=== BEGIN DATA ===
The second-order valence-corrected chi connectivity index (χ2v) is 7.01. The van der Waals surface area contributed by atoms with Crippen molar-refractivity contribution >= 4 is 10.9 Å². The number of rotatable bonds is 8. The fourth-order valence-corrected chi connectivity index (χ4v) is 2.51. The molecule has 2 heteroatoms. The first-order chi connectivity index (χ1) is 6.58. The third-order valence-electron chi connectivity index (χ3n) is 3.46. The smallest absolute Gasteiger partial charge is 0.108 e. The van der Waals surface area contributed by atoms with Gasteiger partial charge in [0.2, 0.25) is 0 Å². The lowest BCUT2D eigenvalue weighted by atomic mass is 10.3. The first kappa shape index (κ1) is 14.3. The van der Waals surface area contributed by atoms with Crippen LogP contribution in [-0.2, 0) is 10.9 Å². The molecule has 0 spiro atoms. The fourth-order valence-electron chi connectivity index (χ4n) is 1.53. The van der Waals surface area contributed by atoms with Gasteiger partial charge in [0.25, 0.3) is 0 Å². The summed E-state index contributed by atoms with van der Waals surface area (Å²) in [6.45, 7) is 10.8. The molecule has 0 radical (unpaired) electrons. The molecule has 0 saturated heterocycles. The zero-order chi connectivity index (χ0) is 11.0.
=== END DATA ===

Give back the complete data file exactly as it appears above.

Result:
The second-order valence-corrected chi connectivity index (χ2v) is 7.01. The van der Waals surface area contributed by atoms with Crippen molar-refractivity contribution >= 4 is 10.9 Å². The number of rotatable bonds is 8. The fourth-order valence-corrected chi connectivity index (χ4v) is 2.51. The molecule has 2 heteroatoms. The first-order chi connectivity index (χ1) is 6.58. The third-order valence-electron chi connectivity index (χ3n) is 3.46. The smallest absolute Gasteiger partial charge is 0.108 e. The van der Waals surface area contributed by atoms with Gasteiger partial charge in [0.2, 0.25) is 0 Å². The lowest BCUT2D eigenvalue weighted by atomic mass is 10.3. The first kappa shape index (κ1) is 14.3. The van der Waals surface area contributed by atoms with Crippen LogP contribution in [-0.2, 0) is 10.9 Å². The molecule has 0 spiro atoms. The fourth-order valence-electron chi connectivity index (χ4n) is 1.53. The van der Waals surface area contributed by atoms with Gasteiger partial charge in [0.25, 0.3) is 0 Å². The summed E-state index contributed by atoms with van der Waals surface area (Å²) in [6.45, 7) is 10.8. The molecule has 0 radical (unpaired) electrons. The molecule has 0 saturated heterocycles. The zero-order chi connectivity index (χ0) is 11.0.